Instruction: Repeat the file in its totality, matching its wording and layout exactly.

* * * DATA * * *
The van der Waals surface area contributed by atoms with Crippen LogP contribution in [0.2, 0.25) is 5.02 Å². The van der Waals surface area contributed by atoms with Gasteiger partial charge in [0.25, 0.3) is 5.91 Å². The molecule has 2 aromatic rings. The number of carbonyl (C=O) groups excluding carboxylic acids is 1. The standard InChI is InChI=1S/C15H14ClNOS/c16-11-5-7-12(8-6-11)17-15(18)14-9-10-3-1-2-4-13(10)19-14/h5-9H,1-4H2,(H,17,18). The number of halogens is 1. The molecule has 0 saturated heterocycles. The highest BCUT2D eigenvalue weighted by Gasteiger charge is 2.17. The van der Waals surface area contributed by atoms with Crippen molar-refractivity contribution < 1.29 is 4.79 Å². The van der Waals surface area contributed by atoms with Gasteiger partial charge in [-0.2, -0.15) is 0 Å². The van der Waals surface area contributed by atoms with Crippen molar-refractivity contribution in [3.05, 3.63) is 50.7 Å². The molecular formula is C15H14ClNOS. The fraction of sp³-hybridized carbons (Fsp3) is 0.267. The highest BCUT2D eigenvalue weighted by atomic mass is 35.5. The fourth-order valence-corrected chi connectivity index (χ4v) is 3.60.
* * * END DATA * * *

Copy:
The van der Waals surface area contributed by atoms with Crippen LogP contribution in [0.2, 0.25) is 5.02 Å². The van der Waals surface area contributed by atoms with Gasteiger partial charge in [0.25, 0.3) is 5.91 Å². The molecule has 2 aromatic rings. The number of carbonyl (C=O) groups excluding carboxylic acids is 1. The standard InChI is InChI=1S/C15H14ClNOS/c16-11-5-7-12(8-6-11)17-15(18)14-9-10-3-1-2-4-13(10)19-14/h5-9H,1-4H2,(H,17,18). The number of halogens is 1. The molecule has 0 saturated heterocycles. The highest BCUT2D eigenvalue weighted by Gasteiger charge is 2.17. The van der Waals surface area contributed by atoms with Crippen molar-refractivity contribution < 1.29 is 4.79 Å². The van der Waals surface area contributed by atoms with Gasteiger partial charge in [-0.2, -0.15) is 0 Å². The van der Waals surface area contributed by atoms with Crippen molar-refractivity contribution in [3.05, 3.63) is 50.7 Å². The molecular formula is C15H14ClNOS. The fraction of sp³-hybridized carbons (Fsp3) is 0.267. The highest BCUT2D eigenvalue weighted by atomic mass is 35.5. The fourth-order valence-corrected chi connectivity index (χ4v) is 3.60.